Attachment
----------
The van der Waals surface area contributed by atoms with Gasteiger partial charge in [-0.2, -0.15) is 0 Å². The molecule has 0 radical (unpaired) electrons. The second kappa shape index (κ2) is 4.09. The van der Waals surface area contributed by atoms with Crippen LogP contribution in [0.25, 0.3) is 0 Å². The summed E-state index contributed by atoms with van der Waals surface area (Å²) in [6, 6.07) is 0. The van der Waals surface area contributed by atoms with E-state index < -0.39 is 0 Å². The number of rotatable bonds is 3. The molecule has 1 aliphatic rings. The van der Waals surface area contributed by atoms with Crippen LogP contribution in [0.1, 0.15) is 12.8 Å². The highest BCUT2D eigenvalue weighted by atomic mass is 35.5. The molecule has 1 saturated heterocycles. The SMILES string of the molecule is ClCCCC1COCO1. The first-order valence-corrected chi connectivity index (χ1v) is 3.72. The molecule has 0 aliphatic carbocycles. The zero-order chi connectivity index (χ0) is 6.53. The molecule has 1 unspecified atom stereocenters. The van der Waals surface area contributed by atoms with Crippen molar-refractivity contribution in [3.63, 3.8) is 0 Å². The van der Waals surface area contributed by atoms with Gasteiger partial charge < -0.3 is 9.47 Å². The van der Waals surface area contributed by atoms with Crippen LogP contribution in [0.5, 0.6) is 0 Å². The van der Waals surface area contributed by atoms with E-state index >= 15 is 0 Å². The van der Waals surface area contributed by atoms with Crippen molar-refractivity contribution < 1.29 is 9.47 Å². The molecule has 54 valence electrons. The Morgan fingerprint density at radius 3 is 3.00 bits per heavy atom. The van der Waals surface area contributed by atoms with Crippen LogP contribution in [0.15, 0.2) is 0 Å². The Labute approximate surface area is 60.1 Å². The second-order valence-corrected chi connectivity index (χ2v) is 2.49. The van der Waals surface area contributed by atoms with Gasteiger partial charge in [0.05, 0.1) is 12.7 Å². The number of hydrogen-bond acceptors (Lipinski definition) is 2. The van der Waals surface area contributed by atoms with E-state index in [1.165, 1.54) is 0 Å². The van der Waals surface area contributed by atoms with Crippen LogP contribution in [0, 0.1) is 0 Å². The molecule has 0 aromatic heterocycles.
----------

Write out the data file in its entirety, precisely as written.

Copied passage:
The van der Waals surface area contributed by atoms with Gasteiger partial charge in [-0.2, -0.15) is 0 Å². The molecule has 0 radical (unpaired) electrons. The second kappa shape index (κ2) is 4.09. The van der Waals surface area contributed by atoms with Crippen LogP contribution in [0.25, 0.3) is 0 Å². The summed E-state index contributed by atoms with van der Waals surface area (Å²) in [6, 6.07) is 0. The van der Waals surface area contributed by atoms with E-state index < -0.39 is 0 Å². The number of rotatable bonds is 3. The molecule has 1 aliphatic rings. The van der Waals surface area contributed by atoms with Crippen LogP contribution in [0.1, 0.15) is 12.8 Å². The highest BCUT2D eigenvalue weighted by atomic mass is 35.5. The molecule has 1 saturated heterocycles. The SMILES string of the molecule is ClCCCC1COCO1. The first-order valence-corrected chi connectivity index (χ1v) is 3.72. The molecule has 0 aliphatic carbocycles. The zero-order chi connectivity index (χ0) is 6.53. The molecule has 1 unspecified atom stereocenters. The van der Waals surface area contributed by atoms with Crippen molar-refractivity contribution in [3.63, 3.8) is 0 Å². The van der Waals surface area contributed by atoms with Gasteiger partial charge < -0.3 is 9.47 Å². The van der Waals surface area contributed by atoms with Crippen LogP contribution in [0.5, 0.6) is 0 Å². The van der Waals surface area contributed by atoms with E-state index >= 15 is 0 Å². The van der Waals surface area contributed by atoms with Crippen molar-refractivity contribution < 1.29 is 9.47 Å². The molecule has 54 valence electrons. The Morgan fingerprint density at radius 3 is 3.00 bits per heavy atom. The van der Waals surface area contributed by atoms with Crippen LogP contribution in [0.15, 0.2) is 0 Å². The Labute approximate surface area is 60.1 Å². The second-order valence-corrected chi connectivity index (χ2v) is 2.49. The van der Waals surface area contributed by atoms with Gasteiger partial charge in [0.05, 0.1) is 12.7 Å². The number of hydrogen-bond acceptors (Lipinski definition) is 2. The van der Waals surface area contributed by atoms with E-state index in [1.165, 1.54) is 0 Å². The van der Waals surface area contributed by atoms with Crippen LogP contribution in [0, 0.1) is 0 Å². The molecule has 0 aromatic heterocycles.